RESULTS: Of 3124 records, 13 studies published in 14 papers were included. The studies were conducted in the UK, Spain, The Netherlands, Australia, Italy and Canada. Settings included community pharmacies, primary care/general practice surgeries and patients' homes. Most of the studies were assessed as partially applicable with potentially serious limitations. Services provided in community and primary care settings were found to be either dominant or cost effective, at a £20,000 per quality-adjusted life-year threshold, compared with usual care. Those delivered in the patient's home were not found to be cost effective.

CONCLUSIONS: Advanced pharmacy services appear to be cost effective when delivered in community and primary care settings, but not in domiciliary settings. Expansion in the provision of these services in community and primary care can be recommended for wider implementation.

Dawoud, D. M., and K. Y. Soliman, "Cost-Effectiveness of Antiviral Treatments for Pandemics and Outbreaks of Respiratory Illnesses, Including COVID-19: A Systematic Review of Published Economic Evaluations.", Value in health : the journal of the International Society for Pharmacoeconomics and Outcomes Research, vol. 23, issue 11, pp. 1409-1422, 2020. Abstract

OBJECTIVE: To review published economic evaluations of antiviral treatment for pandemics and outbreaks of respiratory illnesses.

METHODS: We conducted a systematic review to identify economic evaluations of antiviral treatment for pandemics and outbreaks of respiratory illnesses, including coronavirus disease 2019 (COVID-19). We searched Medline (EBSCOhost), EMBASE (Ovid), EconLit (Ovid), National Health Service Economic Evaluation Database (Ovid), and Health Technology Assessment (Ovid). The search was last rerun on July 5, 2020. Citation tracking and reference checking were used. Only full economic evaluations published as peer-reviewed articles in the last 10 years were included. Studies were quality assessed using the National Institute for Health and Care Excellence economic evaluation checklist.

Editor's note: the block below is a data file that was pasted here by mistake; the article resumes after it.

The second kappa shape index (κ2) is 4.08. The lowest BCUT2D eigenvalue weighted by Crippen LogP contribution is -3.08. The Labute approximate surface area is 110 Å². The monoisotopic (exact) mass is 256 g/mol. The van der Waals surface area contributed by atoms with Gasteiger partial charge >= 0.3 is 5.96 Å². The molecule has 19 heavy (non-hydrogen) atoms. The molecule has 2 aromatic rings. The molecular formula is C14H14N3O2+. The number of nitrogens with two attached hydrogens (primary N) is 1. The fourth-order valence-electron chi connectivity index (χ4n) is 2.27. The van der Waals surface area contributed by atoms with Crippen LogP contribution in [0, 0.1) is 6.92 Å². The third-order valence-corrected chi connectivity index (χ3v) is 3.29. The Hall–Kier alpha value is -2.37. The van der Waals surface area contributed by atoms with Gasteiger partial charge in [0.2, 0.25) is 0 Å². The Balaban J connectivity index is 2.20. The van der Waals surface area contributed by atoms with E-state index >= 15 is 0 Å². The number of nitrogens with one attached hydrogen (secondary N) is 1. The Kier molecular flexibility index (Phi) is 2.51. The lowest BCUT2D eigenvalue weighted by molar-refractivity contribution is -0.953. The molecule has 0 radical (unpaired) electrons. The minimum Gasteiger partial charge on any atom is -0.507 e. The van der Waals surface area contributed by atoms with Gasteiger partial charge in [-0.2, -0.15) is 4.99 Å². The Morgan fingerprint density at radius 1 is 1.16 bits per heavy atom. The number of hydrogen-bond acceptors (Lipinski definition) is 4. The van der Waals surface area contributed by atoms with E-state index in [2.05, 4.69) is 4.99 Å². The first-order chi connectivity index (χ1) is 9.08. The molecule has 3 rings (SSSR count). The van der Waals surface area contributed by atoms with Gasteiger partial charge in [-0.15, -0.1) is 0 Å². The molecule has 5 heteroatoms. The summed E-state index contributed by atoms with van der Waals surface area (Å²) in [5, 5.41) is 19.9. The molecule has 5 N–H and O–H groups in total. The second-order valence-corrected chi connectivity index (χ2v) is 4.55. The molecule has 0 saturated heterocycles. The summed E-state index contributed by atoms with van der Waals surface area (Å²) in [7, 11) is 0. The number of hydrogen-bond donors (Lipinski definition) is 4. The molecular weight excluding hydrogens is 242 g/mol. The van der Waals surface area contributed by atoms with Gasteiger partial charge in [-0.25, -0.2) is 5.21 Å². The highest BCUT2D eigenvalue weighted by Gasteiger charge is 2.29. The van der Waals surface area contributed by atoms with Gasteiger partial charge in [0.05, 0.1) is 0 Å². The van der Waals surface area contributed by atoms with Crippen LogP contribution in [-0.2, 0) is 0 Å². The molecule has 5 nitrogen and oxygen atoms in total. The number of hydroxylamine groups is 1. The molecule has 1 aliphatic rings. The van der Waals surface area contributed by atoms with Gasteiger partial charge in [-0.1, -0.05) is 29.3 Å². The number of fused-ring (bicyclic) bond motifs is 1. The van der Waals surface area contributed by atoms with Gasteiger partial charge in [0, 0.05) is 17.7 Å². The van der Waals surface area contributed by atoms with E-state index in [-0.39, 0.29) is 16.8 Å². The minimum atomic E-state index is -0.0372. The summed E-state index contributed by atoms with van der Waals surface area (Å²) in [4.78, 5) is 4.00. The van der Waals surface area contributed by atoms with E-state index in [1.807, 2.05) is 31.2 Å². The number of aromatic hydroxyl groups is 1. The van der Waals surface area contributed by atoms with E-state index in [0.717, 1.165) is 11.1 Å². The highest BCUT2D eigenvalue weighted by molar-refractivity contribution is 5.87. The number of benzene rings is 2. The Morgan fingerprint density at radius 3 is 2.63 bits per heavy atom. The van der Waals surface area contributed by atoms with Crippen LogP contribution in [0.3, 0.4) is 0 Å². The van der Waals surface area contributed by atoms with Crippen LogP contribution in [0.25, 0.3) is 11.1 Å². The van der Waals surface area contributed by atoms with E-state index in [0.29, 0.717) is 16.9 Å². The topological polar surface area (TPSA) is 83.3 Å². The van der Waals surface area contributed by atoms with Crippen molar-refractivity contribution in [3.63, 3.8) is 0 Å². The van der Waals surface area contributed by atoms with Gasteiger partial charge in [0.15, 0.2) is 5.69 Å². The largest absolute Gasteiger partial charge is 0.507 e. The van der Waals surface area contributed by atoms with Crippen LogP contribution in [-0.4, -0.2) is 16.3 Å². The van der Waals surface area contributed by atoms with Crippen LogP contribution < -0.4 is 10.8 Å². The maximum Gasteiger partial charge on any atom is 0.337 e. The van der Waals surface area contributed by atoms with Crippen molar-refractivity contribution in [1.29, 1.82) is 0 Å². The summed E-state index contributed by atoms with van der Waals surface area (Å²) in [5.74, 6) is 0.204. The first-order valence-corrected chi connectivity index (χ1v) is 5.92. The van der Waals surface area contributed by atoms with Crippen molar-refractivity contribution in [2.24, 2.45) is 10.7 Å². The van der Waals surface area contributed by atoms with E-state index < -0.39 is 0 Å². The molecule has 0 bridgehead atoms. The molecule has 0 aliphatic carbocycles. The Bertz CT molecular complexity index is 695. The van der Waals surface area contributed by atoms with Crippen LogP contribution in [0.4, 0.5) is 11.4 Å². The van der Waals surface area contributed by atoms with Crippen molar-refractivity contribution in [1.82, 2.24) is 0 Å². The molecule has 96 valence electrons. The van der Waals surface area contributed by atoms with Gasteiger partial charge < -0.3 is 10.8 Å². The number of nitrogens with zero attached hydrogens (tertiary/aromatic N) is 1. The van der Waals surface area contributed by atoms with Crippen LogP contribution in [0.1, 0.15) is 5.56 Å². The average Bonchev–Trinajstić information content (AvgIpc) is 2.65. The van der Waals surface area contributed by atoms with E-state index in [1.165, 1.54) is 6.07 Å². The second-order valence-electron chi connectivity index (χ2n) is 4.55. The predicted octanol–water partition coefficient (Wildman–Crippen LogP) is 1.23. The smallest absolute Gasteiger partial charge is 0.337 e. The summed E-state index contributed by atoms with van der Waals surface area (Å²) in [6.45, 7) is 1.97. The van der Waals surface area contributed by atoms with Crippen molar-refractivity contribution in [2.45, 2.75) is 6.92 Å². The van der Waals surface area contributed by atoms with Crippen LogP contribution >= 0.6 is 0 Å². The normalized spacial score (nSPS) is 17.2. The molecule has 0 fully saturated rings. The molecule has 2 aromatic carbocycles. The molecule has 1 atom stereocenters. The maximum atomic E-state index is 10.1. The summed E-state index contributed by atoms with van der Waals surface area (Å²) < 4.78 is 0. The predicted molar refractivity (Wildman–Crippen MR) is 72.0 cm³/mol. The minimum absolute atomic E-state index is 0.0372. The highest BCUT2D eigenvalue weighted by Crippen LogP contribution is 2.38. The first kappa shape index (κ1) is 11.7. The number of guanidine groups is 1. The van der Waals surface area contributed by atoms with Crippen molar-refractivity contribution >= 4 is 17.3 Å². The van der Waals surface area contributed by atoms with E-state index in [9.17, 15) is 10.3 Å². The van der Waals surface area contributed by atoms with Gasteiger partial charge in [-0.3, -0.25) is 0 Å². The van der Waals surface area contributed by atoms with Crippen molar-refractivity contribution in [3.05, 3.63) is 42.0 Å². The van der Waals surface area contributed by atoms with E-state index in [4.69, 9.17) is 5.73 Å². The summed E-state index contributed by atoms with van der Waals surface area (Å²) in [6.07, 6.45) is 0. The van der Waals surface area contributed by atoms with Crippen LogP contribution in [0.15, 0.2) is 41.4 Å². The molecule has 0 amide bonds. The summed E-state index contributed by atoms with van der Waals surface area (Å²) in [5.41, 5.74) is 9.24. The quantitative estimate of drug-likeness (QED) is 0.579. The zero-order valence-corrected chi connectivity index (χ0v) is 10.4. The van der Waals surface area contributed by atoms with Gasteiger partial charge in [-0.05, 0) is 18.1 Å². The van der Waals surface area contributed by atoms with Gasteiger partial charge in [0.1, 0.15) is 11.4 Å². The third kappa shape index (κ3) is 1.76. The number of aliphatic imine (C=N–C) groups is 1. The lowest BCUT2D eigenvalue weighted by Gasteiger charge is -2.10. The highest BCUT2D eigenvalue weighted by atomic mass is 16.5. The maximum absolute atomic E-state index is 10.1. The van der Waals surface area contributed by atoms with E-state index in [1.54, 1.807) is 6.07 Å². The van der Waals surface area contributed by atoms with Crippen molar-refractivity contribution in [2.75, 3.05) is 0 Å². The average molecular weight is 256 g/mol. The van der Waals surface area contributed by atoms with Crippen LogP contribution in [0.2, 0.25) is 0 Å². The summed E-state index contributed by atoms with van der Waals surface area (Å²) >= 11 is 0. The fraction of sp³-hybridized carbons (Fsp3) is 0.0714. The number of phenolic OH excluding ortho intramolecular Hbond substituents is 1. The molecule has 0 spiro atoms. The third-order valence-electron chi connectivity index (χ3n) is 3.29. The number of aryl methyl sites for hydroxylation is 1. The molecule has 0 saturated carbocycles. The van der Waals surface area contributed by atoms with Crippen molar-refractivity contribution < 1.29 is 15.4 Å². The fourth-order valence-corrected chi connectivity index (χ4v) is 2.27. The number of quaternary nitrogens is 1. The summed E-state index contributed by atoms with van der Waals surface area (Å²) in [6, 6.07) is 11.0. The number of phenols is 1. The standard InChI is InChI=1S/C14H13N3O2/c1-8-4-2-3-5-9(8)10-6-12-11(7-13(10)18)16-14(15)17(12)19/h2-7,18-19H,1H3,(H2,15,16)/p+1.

RESULTS: Overall, 782 records were identified, of which 14 studies met the inclusion criteria. The studies were mostly conducted in high-income countries. All were model-based. Seven (50%) were cost-utility analyses, 4 (28.6%) were cost-effectiveness analyses, 2 (14.3%) were cost-consequences analyses, and 1 (7.1%) was a cost-benefit analysis. Strategies including antiviral treatment were found to be either cost-saving or cost-effective, at the study-specific willingness-to-pay thresholds. Empirical treatment was more cost-effective than test-guided treatment for young adults but less so for older adults.